Saturday, 16 January 2010

Review: The Taking of Pelham 123, dir Tony Scott (2009)

The film opens with trains and a disparate group of men - none of whom you'd want your daughter to bring home for dinner - holding bulky bags while standing on platforms. One guy has a beard, another looks foreign, the third is Hispanic. Then there's John Travolta with a tattoo of a gun on his neck.

With an opening sequence like this, meshed with a hard-core soundtrack and cut with images of the city of New York, you might think: terrorism. But the DVD case and the title say: robbery.

Without wishing to spoil the movie for those who haven't seen it, the reality is that it's an amalgam of both.

Travolta's Ryder hijacks the train with his band of hard men and contacts rail transit officer Garber - played by a bulked-up Denzel Washington - so that he can get the money the heist is ostensibly about. But the true story only comes out during their conversations, some of which are overheard by the city mayor - played by James Gandolfini.

Putting together the clues provided by a visual link in the form of an open Skype connection between a hostage and his girlfriend back home in the city, the mayor and the police isolate the real reason Ryder has taken the train. It's to do with stock market reactions to terrorist attacks. The fact is that the price of gold routinely rises as the US dollar plunges, whenever an attack takes place.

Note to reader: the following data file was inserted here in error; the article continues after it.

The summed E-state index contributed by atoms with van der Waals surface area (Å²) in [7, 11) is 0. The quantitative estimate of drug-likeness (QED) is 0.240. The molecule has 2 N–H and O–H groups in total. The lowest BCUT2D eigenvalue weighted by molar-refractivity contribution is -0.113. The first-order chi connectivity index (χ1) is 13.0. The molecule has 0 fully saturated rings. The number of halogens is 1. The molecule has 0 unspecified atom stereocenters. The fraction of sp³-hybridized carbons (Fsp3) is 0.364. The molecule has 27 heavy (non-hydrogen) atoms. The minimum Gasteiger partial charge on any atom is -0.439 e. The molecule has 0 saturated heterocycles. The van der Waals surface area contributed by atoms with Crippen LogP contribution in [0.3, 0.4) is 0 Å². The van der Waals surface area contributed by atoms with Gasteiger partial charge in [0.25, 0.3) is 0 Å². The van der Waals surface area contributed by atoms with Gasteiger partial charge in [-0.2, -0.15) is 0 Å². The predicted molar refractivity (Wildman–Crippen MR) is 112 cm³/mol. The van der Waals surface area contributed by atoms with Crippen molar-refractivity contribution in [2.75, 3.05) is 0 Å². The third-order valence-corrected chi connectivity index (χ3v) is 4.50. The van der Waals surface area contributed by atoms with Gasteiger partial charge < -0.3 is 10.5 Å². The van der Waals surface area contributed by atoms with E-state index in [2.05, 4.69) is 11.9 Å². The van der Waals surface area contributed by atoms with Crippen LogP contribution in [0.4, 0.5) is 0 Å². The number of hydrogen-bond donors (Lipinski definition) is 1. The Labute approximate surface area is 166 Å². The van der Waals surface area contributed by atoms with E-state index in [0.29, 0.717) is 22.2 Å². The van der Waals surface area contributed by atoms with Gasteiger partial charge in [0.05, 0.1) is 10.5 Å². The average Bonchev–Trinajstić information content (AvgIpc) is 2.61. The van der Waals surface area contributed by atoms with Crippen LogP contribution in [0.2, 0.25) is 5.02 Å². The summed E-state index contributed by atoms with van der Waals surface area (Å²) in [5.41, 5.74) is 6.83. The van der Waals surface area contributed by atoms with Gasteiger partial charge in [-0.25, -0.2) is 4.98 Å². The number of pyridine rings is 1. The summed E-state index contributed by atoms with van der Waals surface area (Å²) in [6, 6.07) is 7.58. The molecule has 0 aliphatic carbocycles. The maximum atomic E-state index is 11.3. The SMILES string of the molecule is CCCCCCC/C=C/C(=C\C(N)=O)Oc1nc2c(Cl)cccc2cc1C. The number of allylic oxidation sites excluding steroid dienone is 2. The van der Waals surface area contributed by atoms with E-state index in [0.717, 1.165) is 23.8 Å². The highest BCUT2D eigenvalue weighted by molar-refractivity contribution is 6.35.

Ryder has been out of prison two weeks and "seed money" from his earlier, white-collar crime has been used to buy gold. Using a laptop in the train's driver's compartment, Ryder watches his profits surge as news of the heist filters out through the media.

The Sydney Morning Herald's Paul Byrnes called the movie - which is a classic straight-to-video, if you ask me - "mechanical and unspirited" but at least it's vaguely interesting. The dialog isn't bad and the visual effects - it's shot in a dark, slightly grungy way - are fun.

The violence is unconvincing, which is a major drawback in a film where fear should play a role.

For a quiet night at home with a pizza, The Taking of Pelham 123 is as rewarding as a lot of movies are. But if you miss it, you're not missing much.

1 comment:

Craig Ryan said...

This is remake of a – much, much better –1974 film starring Walter Matthau, with the same title.